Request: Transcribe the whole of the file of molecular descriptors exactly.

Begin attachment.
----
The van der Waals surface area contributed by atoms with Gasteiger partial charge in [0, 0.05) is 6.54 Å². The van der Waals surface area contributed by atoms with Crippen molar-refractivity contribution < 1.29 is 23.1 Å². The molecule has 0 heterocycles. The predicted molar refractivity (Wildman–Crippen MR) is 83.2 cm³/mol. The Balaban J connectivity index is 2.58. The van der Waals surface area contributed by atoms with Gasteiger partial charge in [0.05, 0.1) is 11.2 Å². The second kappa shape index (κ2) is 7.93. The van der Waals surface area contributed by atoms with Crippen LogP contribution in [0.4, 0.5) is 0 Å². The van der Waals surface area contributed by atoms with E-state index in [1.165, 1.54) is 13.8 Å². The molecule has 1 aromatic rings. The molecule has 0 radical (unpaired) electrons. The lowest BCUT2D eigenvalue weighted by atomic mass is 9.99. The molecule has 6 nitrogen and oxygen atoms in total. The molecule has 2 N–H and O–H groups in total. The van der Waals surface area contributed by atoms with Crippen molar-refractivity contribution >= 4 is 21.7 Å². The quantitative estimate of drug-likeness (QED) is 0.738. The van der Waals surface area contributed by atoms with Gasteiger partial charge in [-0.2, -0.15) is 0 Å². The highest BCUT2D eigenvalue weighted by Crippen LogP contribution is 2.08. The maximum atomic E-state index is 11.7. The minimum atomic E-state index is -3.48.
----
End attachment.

The van der Waals surface area contributed by atoms with Gasteiger partial charge in [0, 0.05) is 6.54 Å². The van der Waals surface area contributed by atoms with Crippen molar-refractivity contribution < 1.29 is 23.1 Å². The molecule has 0 heterocycles. The predicted molar refractivity (Wildman–Crippen MR) is 83.2 cm³/mol. The Balaban J connectivity index is 2.58. The van der Waals surface area contributed by atoms with Gasteiger partial charge in [0.05, 0.1) is 11.2 Å². The second kappa shape index (κ2) is 7.93. The van der Waals surface area contributed by atoms with Crippen LogP contribution in [0.4, 0.5) is 0 Å². The van der Waals surface area contributed by atoms with E-state index in [1.165, 1.54) is 13.8 Å². The molecule has 1 aromatic rings. The molecule has 0 radical (unpaired) electrons. The lowest BCUT2D eigenvalue weighted by atomic mass is 9.99. The molecule has 6 nitrogen and oxygen atoms in total. The molecule has 2 N–H and O–H groups in total. The van der Waals surface area contributed by atoms with Crippen molar-refractivity contribution >= 4 is 21.7 Å². The quantitative estimate of drug-likeness (QED) is 0.738. The van der Waals surface area contributed by atoms with Gasteiger partial charge in [-0.2, -0.15) is 0 Å². The highest BCUT2D eigenvalue weighted by Crippen LogP contribution is 2.08. The maximum atomic E-state index is 11.7. The minimum atomic E-state index is -3.48.